Automotive Industries Association of Canada incoming chair Doug Reevey believes the most important part of his commitment to the association over the coming year is to continue to evolve AIA so that it remains a relevant business partner and resource for members as they continue this period of transition. “We need to continue to evolve our message, and we need to get that message out to all of our members and drive it down to the grass-roots level. At the end of the day, we need to ensure that we are relevant to our members,” explains Reevey. One ongoing trend AIA is following closely is the “consolidation curve.” The progress of the boomer generation into retirement is leading to a steadily increasing consolidation at the jobber and repair shop level. “There is no question that consolidation in our industry continues to occur. The last two industry segments to experience this are the jobber and the installer segments,” says Reevey. “When you look at it from AIA’s perspective, certainly consolidation means there are going to be fewer members; but we are going to find ourselves with larger members with different needs. This consolidation movement is fluid, and it certainly is nowhere near finished. It started at the manufacturing level, went down to the distribution side to the large WDs, and now we are seeing it play out in the last two frontiers – the independent jobbers and the repair shops,” he observes. “If you look at what has happened on the OE side, we now see entrepreneurs owning multiple dealership locations. The aftermarket is no different from the OEs in that regard. We will see these two market segments, jobbers and repair shops, continue to consolidate to the point where you will have one entrepreneur owning multiple locations, and this will lead to more efficiencies in the system and result in an overall better experience for the consumer,” he predicts. Despite the recent economic slowdown, modest growth is forecast for the aftermarket in 2016. New car sales have been at record levels for the last two years, and are expected to continue to grow but at a slower pace. This continued growth in vehicle sales will result in steady growth for the aftermarket. “However, what we are seeing on the front lines are consumers who bring their vehicle in for repair work, but are quick to put off maintenance service that they view as discretionary work,” he says. “Certainly, we need to do the best job we can in educating and informing our clients on the benefits of preventative maintenance, so they don’t view this service as discretionary spending, but rather as an investment.” Technology is another area where AIA is taking a proactive role. “Technology is changing the way business is being conducted throughout the supply chain – from diagnostic tools and online ordering at the installer level, to better tracking of inventory and delivery of kind at the distribution level, and the advancement and complexity of replacement parts. If you look at telematics, the connected car, or the self-driving vehicle, it’s going to require us as a group of professionals to be forward-thinking and innovative in our business models to ensure we can capture the confidence of a motoring public,” continues Reevey. “Those that choose not to embrace technology and stick their head in the sand are going to be left behind. There is no choice. The consumer is driving this technology advancement. The manufacturers are putting it in the vehicles because the consumers are requesting it. So my advice is, don’t stand in front of that tidal wave. Get on it and ride it. For those that want to resist change, just look at what happened to Kodak. They thought people were going to take pictures on film forever.” “The automotive aftermarket is a resilient group, and I am confident it will continue to serve the working community and the public at the highest standards, as it has in the past. The aftermarket is a business built on relationships, with much of it done face to face. But today it is important to learn to use social media tools to continue to get our message out,” says Reevey. With the average age of business owners in this industry trending towards retirement, the AIA will continue discussions on the importance of succession planning through seminars and education programs. It also continues to address the ongoing challenge of finding suitable young people to replace aging staff members that are now at retirement age. “With the aging population of repair shop owners and jobbers who are trying to attract talented people to their businesses, I would argue the fact that we need to get in front of not only high school and college students but also middle school students aged 12 to 14, and get our message across about the opportunities in our industry. I certainly don’t think that our audience can be too young,” advises Reevey. “I see this as a great opportunity for younger students to get involved in our industry and make a wonderful living. These students need to know that this industry is a viable option, and it can be a very rewarding career. It’s a very large industry with a lot of moving parts. I think we need to drive this fact home to the students who are going to be buying these businesses.” AIA continues to work with community colleges and educational institutions such as the automotive business school of Canada at Georgian College in Barrie. In 2015, the AIA made a significant investment in Georgian College with the aftermarket student lounge. “This is an amazing time for young people to get involved in this industry. There are many different job opportunities in our industry such as finance, marketing, human resource, repairing vehicles, and parts sales. We have a great supply of opportunities; we just have to create the demand,” adds Reevey. “AIA has wonderful staff and leadership, and sometimes I think we don’t celebrate our wins enough. We need to be talking to our members more about all the good things that we are doing behind the scenes. Government relations is a great example of that. We are constantly meeting with provincial and federal politicians to drive our message home on a number of different issues, and sometimes our members don’t see all of that.” Reevey also has his sights on re-establishing a B.C. division. “We used to have a division in B.C., and we are working hard on re-building one there. We want to capture the entire country coast to coast to ensure that our members feel that we are representing everybody in Canada.” nJN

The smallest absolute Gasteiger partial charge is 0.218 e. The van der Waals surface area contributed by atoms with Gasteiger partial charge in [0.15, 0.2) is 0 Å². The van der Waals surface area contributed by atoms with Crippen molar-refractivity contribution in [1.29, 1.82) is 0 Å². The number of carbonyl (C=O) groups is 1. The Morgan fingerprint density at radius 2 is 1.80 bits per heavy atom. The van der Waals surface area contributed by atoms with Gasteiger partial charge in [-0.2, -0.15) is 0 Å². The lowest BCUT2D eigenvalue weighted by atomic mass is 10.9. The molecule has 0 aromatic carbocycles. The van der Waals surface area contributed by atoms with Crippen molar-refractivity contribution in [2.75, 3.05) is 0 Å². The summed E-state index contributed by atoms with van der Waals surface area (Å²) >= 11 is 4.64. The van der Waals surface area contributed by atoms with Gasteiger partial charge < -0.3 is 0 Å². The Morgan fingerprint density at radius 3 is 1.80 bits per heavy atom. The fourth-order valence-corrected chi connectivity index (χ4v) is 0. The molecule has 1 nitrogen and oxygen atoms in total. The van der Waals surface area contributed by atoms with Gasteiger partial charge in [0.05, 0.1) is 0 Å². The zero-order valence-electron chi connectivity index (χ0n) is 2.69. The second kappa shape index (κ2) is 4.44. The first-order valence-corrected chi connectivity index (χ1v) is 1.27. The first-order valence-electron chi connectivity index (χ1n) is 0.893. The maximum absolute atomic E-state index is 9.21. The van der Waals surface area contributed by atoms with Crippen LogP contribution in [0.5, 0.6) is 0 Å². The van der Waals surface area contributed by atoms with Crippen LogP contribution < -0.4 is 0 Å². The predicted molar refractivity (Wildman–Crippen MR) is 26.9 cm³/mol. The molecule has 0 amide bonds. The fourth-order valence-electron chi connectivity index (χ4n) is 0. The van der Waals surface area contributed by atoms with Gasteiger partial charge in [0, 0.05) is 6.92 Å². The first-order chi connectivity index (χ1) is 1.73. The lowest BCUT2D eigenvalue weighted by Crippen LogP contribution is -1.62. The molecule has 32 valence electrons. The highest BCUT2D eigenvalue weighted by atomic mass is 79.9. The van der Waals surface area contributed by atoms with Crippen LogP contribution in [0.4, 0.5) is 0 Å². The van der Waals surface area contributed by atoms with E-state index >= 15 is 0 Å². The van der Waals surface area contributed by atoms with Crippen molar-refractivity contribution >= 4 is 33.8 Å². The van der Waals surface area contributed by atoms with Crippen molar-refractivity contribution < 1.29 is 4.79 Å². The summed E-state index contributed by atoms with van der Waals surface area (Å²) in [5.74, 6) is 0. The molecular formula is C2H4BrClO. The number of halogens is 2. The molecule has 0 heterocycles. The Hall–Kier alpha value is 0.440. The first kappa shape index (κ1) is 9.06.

Owner and president of Autotec Inc., Reevey joined the company back in May of 1997. At that time it was a meeting of two very different worlds. Reevey attended Dalhousie University in Nova Scotia and graduated with a degree in business commerce in 1993. From there he went on to work for Ernst & Young in the firm’s auditing practice, ultimately obtaining his Chartered Accountancy designation in 1996. Looking for a change of scenery after four years in the accounting business, Reevey purchased Autotec Inc. in the fall of 1997, despite having no automotive experience whatsoever. This was a real challenge and great learning experience for Reevey, as he reshaped the business from the ground up. He is now in his 19th year with the company and has acquired a solid understanding of the business and the industry in which it competes.